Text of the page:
Athena, a manager working at Format M&E Services Pte Ltd also mentioned that the role of employers are important when it comes to encouraging and creating an environment for their employees to grow through opportunities. “If we don’t create the opportunities for our subordinates, they won’t have a chance to grow and create their career paths and progression”, she said.
Besides setting a good environment for your employees, incorporating opportunities for them to progress in their careers is also important in helping to chart their career paths.
After you have provided clarity and guidance, your employees can slowly start to chart their career paths on their own. They can take the active first step by setting their goals and figuring out what they wish to accomplish out of their careers.
You can support them by guiding them towards their goals and provide them with resources and opportunities. By doing so, they will be more comfortable in voicing out and telling you what they want to achieve from their career paths.
But also make sure that your employees are not simply listing down random skills. Be sure to guide them towards developing skills that are relevant to their career goals and prioritise the ones that are more important.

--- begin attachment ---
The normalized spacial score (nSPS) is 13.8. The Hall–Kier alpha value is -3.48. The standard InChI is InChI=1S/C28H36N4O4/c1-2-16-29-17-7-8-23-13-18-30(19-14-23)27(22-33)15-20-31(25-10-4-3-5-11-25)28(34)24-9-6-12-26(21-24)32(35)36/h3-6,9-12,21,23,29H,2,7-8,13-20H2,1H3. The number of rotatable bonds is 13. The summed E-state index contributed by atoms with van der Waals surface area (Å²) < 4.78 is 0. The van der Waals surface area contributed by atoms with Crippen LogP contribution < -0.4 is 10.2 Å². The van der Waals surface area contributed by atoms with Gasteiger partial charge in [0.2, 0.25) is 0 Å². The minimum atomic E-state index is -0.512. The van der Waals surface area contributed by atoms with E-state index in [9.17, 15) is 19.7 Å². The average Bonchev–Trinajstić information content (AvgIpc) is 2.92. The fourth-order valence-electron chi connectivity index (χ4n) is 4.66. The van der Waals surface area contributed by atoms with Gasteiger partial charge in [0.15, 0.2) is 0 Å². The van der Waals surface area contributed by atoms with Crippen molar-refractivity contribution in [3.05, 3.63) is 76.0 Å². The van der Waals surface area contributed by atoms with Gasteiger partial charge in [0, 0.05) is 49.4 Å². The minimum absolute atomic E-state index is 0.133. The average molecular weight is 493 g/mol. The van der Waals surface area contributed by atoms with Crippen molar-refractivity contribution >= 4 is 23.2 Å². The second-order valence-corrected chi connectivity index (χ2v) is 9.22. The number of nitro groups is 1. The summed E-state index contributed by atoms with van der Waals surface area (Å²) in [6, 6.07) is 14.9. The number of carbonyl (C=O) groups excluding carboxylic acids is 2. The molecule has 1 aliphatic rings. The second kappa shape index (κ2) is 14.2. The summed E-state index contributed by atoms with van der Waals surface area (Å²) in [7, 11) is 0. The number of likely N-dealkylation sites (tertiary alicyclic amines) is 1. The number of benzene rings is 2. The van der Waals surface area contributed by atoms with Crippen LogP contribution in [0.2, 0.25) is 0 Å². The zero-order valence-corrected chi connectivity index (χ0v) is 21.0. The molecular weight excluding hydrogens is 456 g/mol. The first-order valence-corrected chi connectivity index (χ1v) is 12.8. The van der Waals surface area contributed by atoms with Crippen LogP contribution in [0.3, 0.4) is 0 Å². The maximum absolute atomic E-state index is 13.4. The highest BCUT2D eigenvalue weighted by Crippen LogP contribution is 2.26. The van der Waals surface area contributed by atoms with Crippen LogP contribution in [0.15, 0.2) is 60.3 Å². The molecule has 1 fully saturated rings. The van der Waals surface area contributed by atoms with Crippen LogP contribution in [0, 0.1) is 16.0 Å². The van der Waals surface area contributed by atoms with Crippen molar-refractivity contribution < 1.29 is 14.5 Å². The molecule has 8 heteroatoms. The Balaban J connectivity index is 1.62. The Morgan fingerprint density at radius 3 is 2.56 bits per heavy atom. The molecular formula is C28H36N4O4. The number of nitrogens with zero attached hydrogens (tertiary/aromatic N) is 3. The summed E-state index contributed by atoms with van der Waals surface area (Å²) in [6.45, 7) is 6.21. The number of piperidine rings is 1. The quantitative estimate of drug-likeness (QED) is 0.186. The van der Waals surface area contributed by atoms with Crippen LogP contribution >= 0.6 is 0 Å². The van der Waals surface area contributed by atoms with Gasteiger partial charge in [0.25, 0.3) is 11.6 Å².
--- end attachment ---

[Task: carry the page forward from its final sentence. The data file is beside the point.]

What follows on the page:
For Joelle, she took action on her own to voice out to her employers on what her goals and aspirations were and how she wanted to work towards it. As self-development is important to her, she mentions that people should not be afraid to ask their employers about opportunities for professional career developments in the company. She shared her first hand experience with this and was thankful that her employers eventually sponsored her for a course of her choice.
From an employer’s point of view, it’s always a plus point to see employees actively approach them and do their own research. Josh shared that this behavior will show the employer that the employee is invested in the company and themselves.
He went on to share that, “as an employer, I would like to see employees taking steps to find out the direction that the company is in and where it is moving towards. If they can’t see that, they can take action to email the founder to find out more about what the company wants to achieve.” By finding out the direction that the company is moving towards, the employees can find out how they can add value to the company by upskilling and learning more. And this helps them to better understand what their career goals are as an employee for your company.
So tell your employees to take a step further and do their research to show that they are willing to learn to grow.
#4 Career progression is both linear and non-linear
Employees tend to think that career progression is all about progressing up the career ladder. (As per the name ‘career progression’ suggests.)